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Do You Believe in Magic?

By: Rav Aharon E. Wexler

In this week’s parsha we are confronted with the strange ritual of the Para Aduma. A Gentile once asked Rabban Yochanan Ben Zakkai about the similarity of the ritual to magic. The Gentile explained that basically a rare red haired cow is slaughtered, burnt to ash and when one of you are defiled from the dead, you take a couple of drops of the ash and sprinkle it on and all is cured!

Rabbi Yochanan asked the man if he had ever seen an exorcism. The man replied that he had. He asked, “What do you do?” The Gentile answered that “we take roots and fumigate them under the man and spray water and the spirit leaves!” Rabban Yochanan ben Zakkai asked the man incredulously, “Do your ears not hear, what your mouth is saying?!?! Just like there was a bad spirit by you, tum’ah is a bad spirit by us. We cast it away with our ritual as you cast yours away with your ritual!”  The Gentile went away satisfied with this answer.

The talmidim on the other hand were shocked by their Rebbe’s answer. Did Rabban Yochanan Ben Zakkai really believe that the Parah Aduma was like magic? Rabbi Yochanan Ben Zakkia assured his students and said: “By your life! Neither does the dead person defile nor does the water purify; only this is the decree of the Holy One Blessed be He!!”

This story is amazing. The relation of the story connected to Rabban Yochana Ben Zakkai is especially fascinating as he was someone who was an eye witness to the Parah Aduma ritual and was therefore an important source of knowledge about the mitzvah.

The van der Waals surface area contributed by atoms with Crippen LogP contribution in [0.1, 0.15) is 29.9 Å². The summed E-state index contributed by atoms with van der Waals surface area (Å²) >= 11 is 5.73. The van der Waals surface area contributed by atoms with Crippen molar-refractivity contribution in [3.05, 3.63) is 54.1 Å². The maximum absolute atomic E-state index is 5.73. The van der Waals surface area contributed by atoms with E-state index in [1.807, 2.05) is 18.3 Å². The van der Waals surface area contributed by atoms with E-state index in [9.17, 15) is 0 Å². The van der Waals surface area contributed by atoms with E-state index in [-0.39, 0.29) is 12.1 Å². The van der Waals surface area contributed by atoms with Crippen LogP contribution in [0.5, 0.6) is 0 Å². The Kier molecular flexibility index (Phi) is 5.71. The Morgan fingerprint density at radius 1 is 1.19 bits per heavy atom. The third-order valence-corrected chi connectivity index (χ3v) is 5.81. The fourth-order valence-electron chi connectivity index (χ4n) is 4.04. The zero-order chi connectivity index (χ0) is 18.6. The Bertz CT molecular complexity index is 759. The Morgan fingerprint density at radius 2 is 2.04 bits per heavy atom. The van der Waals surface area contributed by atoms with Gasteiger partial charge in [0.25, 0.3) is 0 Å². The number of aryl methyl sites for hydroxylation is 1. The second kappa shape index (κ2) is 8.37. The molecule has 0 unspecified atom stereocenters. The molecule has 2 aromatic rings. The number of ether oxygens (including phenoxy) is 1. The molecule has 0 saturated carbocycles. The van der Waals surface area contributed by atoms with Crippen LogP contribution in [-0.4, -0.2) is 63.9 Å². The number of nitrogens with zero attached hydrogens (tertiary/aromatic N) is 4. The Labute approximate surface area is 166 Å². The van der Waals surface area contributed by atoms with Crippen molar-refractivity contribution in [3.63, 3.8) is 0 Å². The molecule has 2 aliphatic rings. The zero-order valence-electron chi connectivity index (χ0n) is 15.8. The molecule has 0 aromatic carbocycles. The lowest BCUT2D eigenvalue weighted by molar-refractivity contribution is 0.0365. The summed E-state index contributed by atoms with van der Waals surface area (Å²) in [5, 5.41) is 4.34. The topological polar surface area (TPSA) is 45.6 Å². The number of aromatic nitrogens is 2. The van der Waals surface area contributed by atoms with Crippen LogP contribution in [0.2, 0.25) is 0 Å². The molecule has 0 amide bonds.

It teaches that sometimes we need to answer people in the language and terms that they understand. To the Gentile, magic was a fact; so Rabban Yochana Ben Zakkai answered him accordingly. He did not attempt to dissuade him from the cultural milieu in which he lived. The students on the other hand know that there is no magic in the Torah, and to them he reveals the real answer - there is no such thing as tum’ah and tahara per se, they are not independent forces that exists in the world. They are only halachic constructs created by God for us to live in covenant with Him.

Often, we have a hard time relating to tum’ah and tahara as they are taken very seriously by the Rabbis and continue to play a large part in marital life. The demythologizing of the mitzvot by Rabban Yochana ben Zakkai  by explaining that these are halachic categories and not independent facts, helps us to relate to the mitzvot in our world which is so scientific and devoid of magic.

Shabbat Shalom






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